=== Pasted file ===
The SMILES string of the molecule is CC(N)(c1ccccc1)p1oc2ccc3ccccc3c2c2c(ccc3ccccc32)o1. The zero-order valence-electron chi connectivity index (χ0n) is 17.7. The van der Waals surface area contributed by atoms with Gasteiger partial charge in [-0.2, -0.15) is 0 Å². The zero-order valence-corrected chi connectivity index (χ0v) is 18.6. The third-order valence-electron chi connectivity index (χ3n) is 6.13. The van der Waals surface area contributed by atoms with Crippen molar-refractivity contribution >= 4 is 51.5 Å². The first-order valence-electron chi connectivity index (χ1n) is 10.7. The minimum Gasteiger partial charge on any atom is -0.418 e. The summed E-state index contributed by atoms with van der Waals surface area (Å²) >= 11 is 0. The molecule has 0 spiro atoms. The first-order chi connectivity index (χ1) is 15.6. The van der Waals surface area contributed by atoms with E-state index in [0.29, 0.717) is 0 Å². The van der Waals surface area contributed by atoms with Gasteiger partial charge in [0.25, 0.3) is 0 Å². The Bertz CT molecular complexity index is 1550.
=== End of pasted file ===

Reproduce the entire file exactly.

The SMILES string of the molecule is CC(N)(c1ccccc1)p1oc2ccc3ccccc3c2c2c(ccc3ccccc32)o1. The zero-order valence-electron chi connectivity index (χ0n) is 17.7. The van der Waals surface area contributed by atoms with Gasteiger partial charge in [-0.2, -0.15) is 0 Å². The zero-order valence-corrected chi connectivity index (χ0v) is 18.6. The third-order valence-electron chi connectivity index (χ3n) is 6.13. The van der Waals surface area contributed by atoms with Crippen molar-refractivity contribution >= 4 is 51.5 Å². The first-order valence-electron chi connectivity index (χ1n) is 10.7. The minimum Gasteiger partial charge on any atom is -0.418 e. The summed E-state index contributed by atoms with van der Waals surface area (Å²) >= 11 is 0. The molecule has 0 spiro atoms. The first-order chi connectivity index (χ1) is 15.6. The van der Waals surface area contributed by atoms with E-state index in [0.29, 0.717) is 0 Å². The van der Waals surface area contributed by atoms with Gasteiger partial charge in [0.25, 0.3) is 0 Å². The Bertz CT molecular complexity index is 1550.